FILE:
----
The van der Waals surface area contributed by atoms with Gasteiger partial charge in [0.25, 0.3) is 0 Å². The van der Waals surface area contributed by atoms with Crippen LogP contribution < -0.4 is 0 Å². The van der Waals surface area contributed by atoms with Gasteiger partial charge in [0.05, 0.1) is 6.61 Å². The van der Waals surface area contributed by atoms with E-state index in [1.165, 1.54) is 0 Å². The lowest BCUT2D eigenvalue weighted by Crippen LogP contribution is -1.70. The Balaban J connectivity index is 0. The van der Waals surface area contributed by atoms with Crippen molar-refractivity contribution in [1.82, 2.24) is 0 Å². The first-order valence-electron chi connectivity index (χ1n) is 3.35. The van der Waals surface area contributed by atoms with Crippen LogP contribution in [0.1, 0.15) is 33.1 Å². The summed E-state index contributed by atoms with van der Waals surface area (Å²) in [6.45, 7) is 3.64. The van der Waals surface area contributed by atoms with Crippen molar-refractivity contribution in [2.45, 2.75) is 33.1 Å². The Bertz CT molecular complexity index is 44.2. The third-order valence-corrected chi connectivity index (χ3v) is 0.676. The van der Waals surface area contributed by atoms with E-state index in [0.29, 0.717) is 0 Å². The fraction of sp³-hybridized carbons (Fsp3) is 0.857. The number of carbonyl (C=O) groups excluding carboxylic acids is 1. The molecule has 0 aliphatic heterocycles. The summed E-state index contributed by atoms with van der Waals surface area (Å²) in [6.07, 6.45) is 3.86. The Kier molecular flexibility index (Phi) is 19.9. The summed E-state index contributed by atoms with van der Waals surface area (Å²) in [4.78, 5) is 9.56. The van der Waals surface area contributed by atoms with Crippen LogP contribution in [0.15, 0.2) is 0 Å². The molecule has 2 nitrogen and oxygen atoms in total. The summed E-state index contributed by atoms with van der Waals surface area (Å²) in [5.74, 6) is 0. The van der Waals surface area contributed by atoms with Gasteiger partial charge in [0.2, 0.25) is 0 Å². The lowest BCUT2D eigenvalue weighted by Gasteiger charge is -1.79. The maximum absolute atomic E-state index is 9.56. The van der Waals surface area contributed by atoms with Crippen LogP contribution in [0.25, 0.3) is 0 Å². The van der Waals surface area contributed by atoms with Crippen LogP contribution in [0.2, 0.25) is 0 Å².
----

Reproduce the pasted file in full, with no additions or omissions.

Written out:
The van der Waals surface area contributed by atoms with Gasteiger partial charge in [0.25, 0.3) is 0 Å². The van der Waals surface area contributed by atoms with Crippen LogP contribution < -0.4 is 0 Å². The van der Waals surface area contributed by atoms with Gasteiger partial charge in [0.05, 0.1) is 6.61 Å². The van der Waals surface area contributed by atoms with E-state index in [1.165, 1.54) is 0 Å². The lowest BCUT2D eigenvalue weighted by Crippen LogP contribution is -1.70. The Balaban J connectivity index is 0. The van der Waals surface area contributed by atoms with Crippen molar-refractivity contribution in [1.82, 2.24) is 0 Å². The first-order valence-electron chi connectivity index (χ1n) is 3.35. The van der Waals surface area contributed by atoms with Crippen LogP contribution in [0.1, 0.15) is 33.1 Å². The summed E-state index contributed by atoms with van der Waals surface area (Å²) in [6.45, 7) is 3.64. The van der Waals surface area contributed by atoms with Crippen molar-refractivity contribution in [2.45, 2.75) is 33.1 Å². The Bertz CT molecular complexity index is 44.2. The third-order valence-corrected chi connectivity index (χ3v) is 0.676. The van der Waals surface area contributed by atoms with E-state index in [0.29, 0.717) is 0 Å². The fraction of sp³-hybridized carbons (Fsp3) is 0.857. The number of carbonyl (C=O) groups excluding carboxylic acids is 1. The molecule has 0 aliphatic heterocycles. The summed E-state index contributed by atoms with van der Waals surface area (Å²) in [6.07, 6.45) is 3.86. The Kier molecular flexibility index (Phi) is 19.9. The summed E-state index contributed by atoms with van der Waals surface area (Å²) in [4.78, 5) is 9.56. The van der Waals surface area contributed by atoms with Crippen LogP contribution in [0.15, 0.2) is 0 Å². The molecule has 2 nitrogen and oxygen atoms in total. The summed E-state index contributed by atoms with van der Waals surface area (Å²) in [5.74, 6) is 0. The van der Waals surface area contributed by atoms with Gasteiger partial charge in [0.2, 0.25) is 0 Å². The lowest BCUT2D eigenvalue weighted by Gasteiger charge is -1.79. The maximum absolute atomic E-state index is 9.56. The van der Waals surface area contributed by atoms with Crippen LogP contribution in [0.25, 0.3) is 0 Å². The van der Waals surface area contributed by atoms with Crippen LogP contribution in [0.2, 0.25) is 0 Å².